Talismanic striker Paolo Guerrero is once again eligible to play in the World Cup after his doping ban was temporarily lifted. Raul Ruidiaz, a regular goalscorer in Mexico, could start up top while Alberto Rodriguez, a no-nonsense but unusually fit centre-back at 34, inherits the armband.
Leadership won’t be in short supply. Gareca has won five league titles as a manager in club football and now he has given Peru a team to believe in for the first time in nearly four decades.
Interesting fact: Ironically, ex-forward Gareca scored a goal that catalysed Peru’s failure to qualify for the 1986 World Cup while playing for Argentina. We reckon he’ll inspire a history-making campaign here that might just help the natives come to forgive him.
Denmark Manager - Age Hareide
Cultivating a strong team ethic is a major priority for Age Hareide. To do so, the Denmark manager typically maintains a consistent starting eleven, even when bigger names become available.
Versatile midfielder Daniel Wass, linked with a glamorous move away from Celta Vigo, looks unlikely to find a prominent international role because Hareide wants to reward positional rivals such as Thomas Delaney for impressive form during qualifying.
Similarly, Chelsea’s Andreas Christensen is on paper a better centre-back than Brentford’s Andreas Bjelland, but the latter’s left-footed tendency and 14 extra caps makes him the preferred left-sided centre-back partner for stalwart Simon Kjaer.
It took Hareide, who won the 2014 Allsvenkan title with Malmo FF, a few games to perfect the Danish strategy. He oversaw defeats to Poland and Montenegro early in qualifying, when the team struggled with the high-pressing, fast-paced 3-5-2 he introduced, but the 64-year-old promptly tweaked the system to suit.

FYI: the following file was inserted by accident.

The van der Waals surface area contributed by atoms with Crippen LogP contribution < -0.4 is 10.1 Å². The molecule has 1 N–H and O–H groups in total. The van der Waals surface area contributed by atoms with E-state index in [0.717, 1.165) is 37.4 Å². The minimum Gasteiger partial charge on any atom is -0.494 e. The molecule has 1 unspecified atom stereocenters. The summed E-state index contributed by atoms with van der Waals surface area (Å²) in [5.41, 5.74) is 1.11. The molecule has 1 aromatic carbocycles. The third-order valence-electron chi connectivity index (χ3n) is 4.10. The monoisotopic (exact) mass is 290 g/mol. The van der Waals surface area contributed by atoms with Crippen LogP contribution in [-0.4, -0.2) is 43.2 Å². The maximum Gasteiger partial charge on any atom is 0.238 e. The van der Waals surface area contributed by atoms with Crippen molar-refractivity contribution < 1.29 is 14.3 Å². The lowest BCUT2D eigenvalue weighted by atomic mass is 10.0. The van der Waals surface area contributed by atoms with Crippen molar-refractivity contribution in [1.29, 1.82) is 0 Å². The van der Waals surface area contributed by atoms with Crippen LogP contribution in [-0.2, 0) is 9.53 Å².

The more controlled 4-2-3-1 has since proved more effective, chiefly in getting the best out of creative maestro Christian Eriksen, who has more tactical freedom than under Morten Olson.
Hareide has a warm and friendly relationship with Eriksen and other trusty performers, but he also wastes little time with those who break the code of conduct. Southampton’s Pierre-Emile Hojberg expressed discontent at being substituted in a game in October 2016 and hasn’t kicked a single international ball since. While Hareide is manager, no one player will be bigger than the team.
Interesting fact: When Hareide played for Norwich in the 1980s, he was a teammate of Martin O’Neill, who became manager of the Ireland side Denmark thrashed 5-1 in the play-offs to qualify. Sorry, old chum!
Prediction: Group Stage exit (only just missing out on the last-16)